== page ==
By Danita L. Davis Sudac
Individuals’ willingness to share detailed accounts of their lives on social media sites, such as Facebook, has created an unparalleled source of evidence for lawyers seeking discovery. There is little question that social media evidence can be helpful in the areas of civil litigation. For example, it can be used to discredit a litigant or contradict allegations of damages. Recently, in the high profile matter of Brown v. City of Ferguson, 15-cv-831, (E.D. Mo., E Div. Jan. 27, 2017), U.S. District Judge E. Richard Webber ordered that the family of Michael J. Brown, Jr., the unarmed black teenager killed in 2014 by police in Ferguson, must disclose all relevant Facebook posts in their wrongful death action against the city. The court disagreed with Brown’s family members’ claims that they had a right to privacy for notes sent through Facebook Messenger. The court likened Messenger to a “personal diary” which the court found must be disclosed if it has entries relevant to a case. The court reasoned that the social media posts would show the family members’ relationships with Brown, which will help calculate pain, suffering and psychological damages, as well as provide evidence that could be used by the City and other Defendants to impeach or show bias. In addressing concerns as to overbreadth and relevance, the court noted that the disclosure was limited in time and the entry of a protective order would safeguard any remaining privacy concerns.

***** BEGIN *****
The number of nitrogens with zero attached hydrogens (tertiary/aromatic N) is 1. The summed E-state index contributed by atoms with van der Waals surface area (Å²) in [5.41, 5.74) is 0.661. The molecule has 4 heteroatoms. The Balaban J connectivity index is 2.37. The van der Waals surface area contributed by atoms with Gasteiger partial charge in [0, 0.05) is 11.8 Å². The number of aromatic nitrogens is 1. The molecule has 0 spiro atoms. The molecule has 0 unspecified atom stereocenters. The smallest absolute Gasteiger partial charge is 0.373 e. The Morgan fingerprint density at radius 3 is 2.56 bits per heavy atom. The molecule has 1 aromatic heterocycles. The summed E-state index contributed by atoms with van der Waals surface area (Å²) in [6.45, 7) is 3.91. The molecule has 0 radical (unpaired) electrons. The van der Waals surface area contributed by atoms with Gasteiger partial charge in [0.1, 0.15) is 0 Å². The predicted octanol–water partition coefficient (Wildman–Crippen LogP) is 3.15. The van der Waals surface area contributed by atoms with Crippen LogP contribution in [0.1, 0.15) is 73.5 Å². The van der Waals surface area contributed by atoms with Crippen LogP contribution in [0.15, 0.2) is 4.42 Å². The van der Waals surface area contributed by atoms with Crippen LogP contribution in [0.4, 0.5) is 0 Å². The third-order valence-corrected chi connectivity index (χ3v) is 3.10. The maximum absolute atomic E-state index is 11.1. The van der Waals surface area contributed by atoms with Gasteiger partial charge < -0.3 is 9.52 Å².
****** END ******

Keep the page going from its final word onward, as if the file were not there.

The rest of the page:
In cases where the production of social media information is challenged, most courts note that discovery of such information is governed by the same legal principles that guide more traditional forms of discovery. As one New York Superior Court opinion recognized, “fishing expeditions” of social media accounts are just as objectionable as their “analog antecedents.” Winchell v. Lopiccolo, 954 N.Y.S.2d 421 (2012). Relevance is still a perquisite before broad social media discovery is allowed. Once relevance is established, however, the traditional rules of civil procedure generally apply.
Despite the fact that social media users may try to self-regulate their privacy settings to restrict public disclosure, in the litigation context, these posts may be deemed relevant and discoverable regardless of the users’ privacy intentions. Further, when seeking social media discovery, attorneys should also think twice about “friending” a represented adverse policy. Such activity likely violates the Rules of Professional Conduct which addresses communications with represented parties. As it pertains to their own clients, attorneys must also be aware of issues related to the preservation of social media evidence. Once involved in a lawsuit, a litigant cannot delete relevant social media evidence at issue in the litigation.
In sum, as social media continues to be a popular and accessible mode of communication, discovery of social media information will become more prominent. Attorneys and their insurer clients should familiarize themselves with rules and recent decisions regarding the production of social media information as issues surrounding such discovery will likely be the subject of objection and motion practice.